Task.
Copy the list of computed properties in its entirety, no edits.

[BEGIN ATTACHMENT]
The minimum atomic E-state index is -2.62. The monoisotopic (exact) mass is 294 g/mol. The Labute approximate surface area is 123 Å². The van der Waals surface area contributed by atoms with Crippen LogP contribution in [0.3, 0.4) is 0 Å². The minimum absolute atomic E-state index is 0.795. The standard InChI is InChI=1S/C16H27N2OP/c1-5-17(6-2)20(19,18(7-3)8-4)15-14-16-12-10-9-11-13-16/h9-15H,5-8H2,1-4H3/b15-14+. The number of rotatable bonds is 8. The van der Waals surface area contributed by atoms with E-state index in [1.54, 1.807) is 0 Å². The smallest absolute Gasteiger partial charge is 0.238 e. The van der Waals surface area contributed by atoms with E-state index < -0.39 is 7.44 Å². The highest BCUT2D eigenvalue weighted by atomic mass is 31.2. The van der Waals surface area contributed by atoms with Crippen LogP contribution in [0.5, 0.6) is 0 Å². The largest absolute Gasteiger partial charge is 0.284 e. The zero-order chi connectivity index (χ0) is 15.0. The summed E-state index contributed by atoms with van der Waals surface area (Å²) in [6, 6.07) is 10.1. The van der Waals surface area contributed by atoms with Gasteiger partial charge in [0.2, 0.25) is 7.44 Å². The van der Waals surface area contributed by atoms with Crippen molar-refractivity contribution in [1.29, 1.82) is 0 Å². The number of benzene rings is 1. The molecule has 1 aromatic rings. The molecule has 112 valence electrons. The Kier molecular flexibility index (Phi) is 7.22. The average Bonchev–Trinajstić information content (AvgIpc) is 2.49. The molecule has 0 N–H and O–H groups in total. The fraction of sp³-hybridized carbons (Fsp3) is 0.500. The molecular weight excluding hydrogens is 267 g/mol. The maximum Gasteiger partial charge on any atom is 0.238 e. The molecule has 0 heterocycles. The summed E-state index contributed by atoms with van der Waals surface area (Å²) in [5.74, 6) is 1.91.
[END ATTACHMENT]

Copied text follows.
The minimum atomic E-state index is -2.62. The monoisotopic (exact) mass is 294 g/mol. The Labute approximate surface area is 123 Å². The van der Waals surface area contributed by atoms with Crippen LogP contribution in [0.3, 0.4) is 0 Å². The minimum absolute atomic E-state index is 0.795. The standard InChI is InChI=1S/C16H27N2OP/c1-5-17(6-2)20(19,18(7-3)8-4)15-14-16-12-10-9-11-13-16/h9-15H,5-8H2,1-4H3/b15-14+. The number of rotatable bonds is 8. The van der Waals surface area contributed by atoms with E-state index in [1.54, 1.807) is 0 Å². The smallest absolute Gasteiger partial charge is 0.238 e. The van der Waals surface area contributed by atoms with E-state index < -0.39 is 7.44 Å². The highest BCUT2D eigenvalue weighted by atomic mass is 31.2. The van der Waals surface area contributed by atoms with Crippen LogP contribution in [0.5, 0.6) is 0 Å². The largest absolute Gasteiger partial charge is 0.284 e. The zero-order chi connectivity index (χ0) is 15.0. The summed E-state index contributed by atoms with van der Waals surface area (Å²) in [6, 6.07) is 10.1. The van der Waals surface area contributed by atoms with Gasteiger partial charge in [0.2, 0.25) is 7.44 Å². The van der Waals surface area contributed by atoms with Crippen molar-refractivity contribution in [1.29, 1.82) is 0 Å². The number of benzene rings is 1. The molecule has 1 aromatic rings. The molecule has 112 valence electrons. The Kier molecular flexibility index (Phi) is 7.22. The average Bonchev–Trinajstić information content (AvgIpc) is 2.49. The molecule has 0 N–H and O–H groups in total. The fraction of sp³-hybridized carbons (Fsp3) is 0.500. The molecular weight excluding hydrogens is 267 g/mol. The maximum Gasteiger partial charge on any atom is 0.238 e. The molecule has 0 heterocycles. The summed E-state index contributed by atoms with van der Waals surface area (Å²) in [5.74, 6) is 1.91.